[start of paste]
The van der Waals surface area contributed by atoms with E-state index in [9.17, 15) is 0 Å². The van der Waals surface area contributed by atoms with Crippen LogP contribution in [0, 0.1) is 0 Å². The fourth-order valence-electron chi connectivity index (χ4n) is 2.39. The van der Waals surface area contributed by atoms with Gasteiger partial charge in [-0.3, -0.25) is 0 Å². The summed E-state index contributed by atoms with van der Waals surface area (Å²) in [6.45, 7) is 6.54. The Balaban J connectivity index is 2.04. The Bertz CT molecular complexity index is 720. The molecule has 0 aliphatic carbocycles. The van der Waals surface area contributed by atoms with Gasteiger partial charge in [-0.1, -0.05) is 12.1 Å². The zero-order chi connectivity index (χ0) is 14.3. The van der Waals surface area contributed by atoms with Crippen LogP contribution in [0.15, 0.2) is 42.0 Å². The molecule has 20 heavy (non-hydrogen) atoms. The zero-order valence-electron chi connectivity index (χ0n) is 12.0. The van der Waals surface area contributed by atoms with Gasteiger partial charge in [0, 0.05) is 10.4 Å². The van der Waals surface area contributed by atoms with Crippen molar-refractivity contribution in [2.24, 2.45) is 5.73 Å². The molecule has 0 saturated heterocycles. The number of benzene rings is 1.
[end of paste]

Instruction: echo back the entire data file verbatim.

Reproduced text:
The van der Waals surface area contributed by atoms with E-state index in [9.17, 15) is 0 Å². The van der Waals surface area contributed by atoms with Crippen LogP contribution in [0, 0.1) is 0 Å². The fourth-order valence-electron chi connectivity index (χ4n) is 2.39. The van der Waals surface area contributed by atoms with Gasteiger partial charge in [-0.3, -0.25) is 0 Å². The summed E-state index contributed by atoms with van der Waals surface area (Å²) in [6.45, 7) is 6.54. The Balaban J connectivity index is 2.04. The Bertz CT molecular complexity index is 720. The molecule has 0 aliphatic carbocycles. The van der Waals surface area contributed by atoms with Gasteiger partial charge in [-0.1, -0.05) is 12.1 Å². The zero-order chi connectivity index (χ0) is 14.3. The van der Waals surface area contributed by atoms with Crippen LogP contribution in [0.15, 0.2) is 42.0 Å². The molecule has 20 heavy (non-hydrogen) atoms. The zero-order valence-electron chi connectivity index (χ0n) is 12.0. The van der Waals surface area contributed by atoms with Gasteiger partial charge in [0, 0.05) is 10.4 Å². The van der Waals surface area contributed by atoms with Crippen molar-refractivity contribution in [2.24, 2.45) is 5.73 Å². The molecule has 0 saturated heterocycles. The number of benzene rings is 1.